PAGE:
Akihabara's popular "pedestrian paradise" to return

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The Independent Online

The Akihabara district of Tokyo is expected to reintroduce its "pedestrian paradise" scheme on Sundays and national holidays, two years after police and local authorities ordered it halted.

First introduced in 1973, it involved closing an 800-meter-long stretch of Chuo-dori, the main thoroughfare of the district, to traffic. Akihabara is famous around the world for stores that sell the latest electronic gadgets as well as shops that specialise in anime and manga items. Not only is Akihabara synonymous on an international level with technical gadgetry, it is one of the most popular places for foreign visitors to the Japanese capital, not least because many new products appear on the shelves of shops here before anywhere else.

The area is also known for its popular "maid cafes" - where customers are served by young women dressed as maids - while there has recently been an increase in the number of stores selling brand-name goods, particularly tapping into demand from foreign visitors.

The area's pedestrian scheme was hugely popular among local shop-owners, who made the most of the influx of visitors every weekend. Elsewhere, cafes set up tables and chairs on the roads, while musicians and street performers put on their acts.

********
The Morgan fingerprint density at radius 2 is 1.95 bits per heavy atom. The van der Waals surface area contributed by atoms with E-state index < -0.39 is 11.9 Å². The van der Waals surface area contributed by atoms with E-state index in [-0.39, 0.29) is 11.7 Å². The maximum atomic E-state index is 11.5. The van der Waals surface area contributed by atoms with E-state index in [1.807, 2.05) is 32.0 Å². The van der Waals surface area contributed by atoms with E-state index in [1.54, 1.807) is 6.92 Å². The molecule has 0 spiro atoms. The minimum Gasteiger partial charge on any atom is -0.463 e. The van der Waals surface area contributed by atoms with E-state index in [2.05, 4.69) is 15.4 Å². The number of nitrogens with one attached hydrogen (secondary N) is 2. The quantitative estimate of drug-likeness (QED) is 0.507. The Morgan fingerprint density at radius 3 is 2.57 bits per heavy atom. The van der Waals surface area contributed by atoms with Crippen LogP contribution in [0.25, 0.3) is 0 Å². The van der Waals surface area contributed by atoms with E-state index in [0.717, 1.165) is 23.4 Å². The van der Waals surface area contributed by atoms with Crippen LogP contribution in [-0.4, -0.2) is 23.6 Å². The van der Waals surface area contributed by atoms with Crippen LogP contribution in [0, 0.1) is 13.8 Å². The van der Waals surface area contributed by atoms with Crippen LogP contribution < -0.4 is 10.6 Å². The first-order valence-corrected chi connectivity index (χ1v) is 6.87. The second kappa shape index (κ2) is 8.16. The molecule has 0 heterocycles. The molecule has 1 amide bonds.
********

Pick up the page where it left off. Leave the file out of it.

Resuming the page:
All that changed on June 8, 2008, when Tomohito Kato, who was suffering from depression, went on a rampage through Akihabara, driving a light truck into crowds of shoppers and then stabbing people who tried to help the victims. Seven people were killed and a further 10 injured.

The police have been working with a local shop-owners' association and a city-planning committee to improve security in the area, installing more than 30 closed-circuit surveillance cameras and starting security patrols, as well as drawing up regulations on street performances and illegal shops.

A survey of local businesses earlier this year indicated that 70 percent of local people want the practise to be resurrected. Others, however, expressed concern due to fears over security, and the increase in noise and trash that is likely to be generated. The committee reached its decision after concluding that reintroducing the scheme will give a significant boost to the local economy.

The committee is to file a request with the Tokyo Public Safety Commission, which will have the final say on the matter, and hopes to be able to set July 18 as the first new "pedestrian paradise" day in the district.

JR

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